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GOP health bill: 23M more uninsured; sick risk higher costs

Sen. Orrin Hatch, R-Utah talk to a reporter as he steps onto the Capitol Subway on Capitol Hill in Washington, Wednesday, May 24, 2017. (AP Photo/Carolyn Kaster)

Commentary by NEWSL staff

Here is the problem. America has become accustom to government provided healthcare, and they don’t want to let it go.

This is that ‘Progressive’ reach which Ronald Reagan spoke of (listen below).

This author recklessly frames this article that the ‘Republican’ health care bill would produce 23 million more uninsured people…and would perhaps make coverage unaffordable for the seriously ill.

The problem with this assumption is that it takes the worldview of government is the answer for everything, it is contrary to the founding principles of this country.

Either we believe in the free-market system, or we do not. If we do not, then we believe in a socialized distribution and selection of organizations or products.

Yes, 23 million Americans may have to change their plans from a government provided solution to a private solution, but they only become ‘uninsured’ if they choose to not get healthcare insurance.

It leaves the responsibility for the individual to make the best decision for themselves…even if that is to make a “bad decision.” However, what one might view as a “bad decision” is just an opinion of a third party without full knowledge of the actual situation. Personal responsibility for ones choices is the foundation of this view.

Now the second point. This author additionally makes the assumption that all ‘seriously ill’ are too poor to afford health coverage and thus will be uninsured. False!

This same thought can be given to a reckless driver attempting to gain auto insurance. Can he get it? Yes. Will it cost more? Absolutely…because he is a higher risk to the insuring company. (Off topic note: Are you getting mad because I am using the masculine reference here? You probably don’t agree with my points anyway…however, I would like to remind you that unless specified, the English language defaults to the masculine by grammatical rule).

In the end one must look at what is the purpose of government.

Either it holds the answer to everything. Or it exists to provide you with the freedoms and liberties to allow the individual to devise the answers to everything. Our job is to hold the government accountable to that in which it was originally devised within our Constitution (both State and Federal).

Final note, without boundaries, government will always grasp for more power.


 (AP) — Congress’ official budget analyst is projecting that the House Republican health care bill would produce 23 million more uninsured people and costly, perhaps unaffordable coverage for the seriously ill. Now Republicans in the Senate have to decide how to make their version different.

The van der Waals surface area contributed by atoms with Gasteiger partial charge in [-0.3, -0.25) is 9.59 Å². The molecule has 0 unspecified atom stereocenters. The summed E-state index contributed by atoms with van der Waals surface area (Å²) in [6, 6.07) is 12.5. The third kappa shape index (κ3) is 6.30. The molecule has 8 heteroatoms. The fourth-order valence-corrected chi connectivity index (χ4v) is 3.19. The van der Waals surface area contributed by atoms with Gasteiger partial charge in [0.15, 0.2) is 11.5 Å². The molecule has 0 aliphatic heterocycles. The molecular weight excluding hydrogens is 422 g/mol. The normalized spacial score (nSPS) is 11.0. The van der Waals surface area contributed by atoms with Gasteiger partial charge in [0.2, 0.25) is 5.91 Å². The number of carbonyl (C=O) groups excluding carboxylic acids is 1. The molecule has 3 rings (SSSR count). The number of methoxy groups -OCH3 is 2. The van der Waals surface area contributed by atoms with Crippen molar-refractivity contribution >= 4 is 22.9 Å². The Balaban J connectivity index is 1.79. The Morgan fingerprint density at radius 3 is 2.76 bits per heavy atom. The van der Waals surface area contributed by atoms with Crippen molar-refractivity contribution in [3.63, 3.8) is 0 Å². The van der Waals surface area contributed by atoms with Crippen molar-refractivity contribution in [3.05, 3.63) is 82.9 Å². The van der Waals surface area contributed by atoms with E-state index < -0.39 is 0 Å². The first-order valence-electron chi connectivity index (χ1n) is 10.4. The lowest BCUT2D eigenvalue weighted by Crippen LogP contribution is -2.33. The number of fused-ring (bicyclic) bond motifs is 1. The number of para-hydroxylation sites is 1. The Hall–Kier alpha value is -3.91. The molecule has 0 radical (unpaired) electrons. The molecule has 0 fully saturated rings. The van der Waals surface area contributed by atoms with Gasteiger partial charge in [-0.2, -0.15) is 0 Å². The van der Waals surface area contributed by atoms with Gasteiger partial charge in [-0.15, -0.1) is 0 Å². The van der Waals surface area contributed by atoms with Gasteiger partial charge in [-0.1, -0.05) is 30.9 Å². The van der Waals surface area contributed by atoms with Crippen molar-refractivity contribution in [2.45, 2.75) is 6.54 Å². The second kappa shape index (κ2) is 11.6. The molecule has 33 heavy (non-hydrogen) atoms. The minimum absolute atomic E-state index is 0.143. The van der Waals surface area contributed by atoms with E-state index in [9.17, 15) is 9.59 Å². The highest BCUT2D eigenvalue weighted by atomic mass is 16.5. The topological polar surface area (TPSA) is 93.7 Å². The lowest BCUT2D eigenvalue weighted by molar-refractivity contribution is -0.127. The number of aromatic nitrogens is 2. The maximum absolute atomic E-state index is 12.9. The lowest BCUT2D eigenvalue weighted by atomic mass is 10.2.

The Congressional Budget Office report, issued Wednesday, also found that average premiums would fall compared with President Barack Obama’s health care overhaul, a chief goal of many Republicans.

But that would be partly because policies would typically provide fewer benefits and sicker people would be priced out, it concluded.

The results gave Democrats ammunition to attack the GOP drive to scuttle former President Barack Obama’s health care overhaul as damaging to patients.

Three weeks after the House narrowly approved the measure with GOP-only votes and after several embarrassing setbacks, Republican senators said they’d move in their own direction and dismissed the report’s impact.

In closed-door meetings aimed at crafting a measure, GOP senators have discussed changing the House’s proposed Medicaid cuts and aiming health care tax credits more toward low earners, but they’ve reported little progress.

“We’ll get ’em,” Senate Finance Committee Chairman Orrin Hatch, R-Utah, said when asked if GOP leaders would round up the votes they’ll need to pass a bill. “But it’s going to be difficult.”

The report found that under the House measure, people in some regions with pre-existing medical conditions or the seriously ill “would ultimately be unable to purchase” robust coverage at premiums comparable to today’s prices, “if they could purchase at all.”

That was a knock on 11th-hour changes Republicans made in the bill to gain conservatives’ votes by letting states get waivers to boost premiums on the ill and reduce coverage requirements.

The budget office said older people with lower income would disproportionately lose coverage. Over half of those becoming uninsured, 14 million people, would come from the bill’s $834 billion in cuts over 10 years to Medicaid, which provides health coverage to poor and disabled people.

“The report makes clear that Trumpcare would be a cancer on the American health care system,” said Senate Minority Leader Chuck Schumer, D-N.Y., using the nickname Democrats have tried pinning on the bill.

Trump’s Health and Human Services secretary, Tom Price, assailed the CBO for being inaccurate, and the White House issued a similar critique.

“The CBO was wrong when they analyzed Obamacare’s effect on cost and coverage,” Price said of the agency’s report on Obama’s law, “and they are wrong again.”

Many congressional Republicans took a sharply different tack, emphasizing some of the report’s more positive findings.

“This CBO report again confirms that the American Health Care Act achieves our mission: lowering premiums and lowering the deficit. It is another positive step toward keeping our promise to repeal and replace Obamacare,” said House Speaker Paul Ryan, R-Wis.

The analysis said the House bill, the American Health Care Act, would reduce federal deficits by $119 billion over the next decade. The previous version of the bill reduced shortfalls by $150 billion.

In a late compromise, House GOP conservatives…

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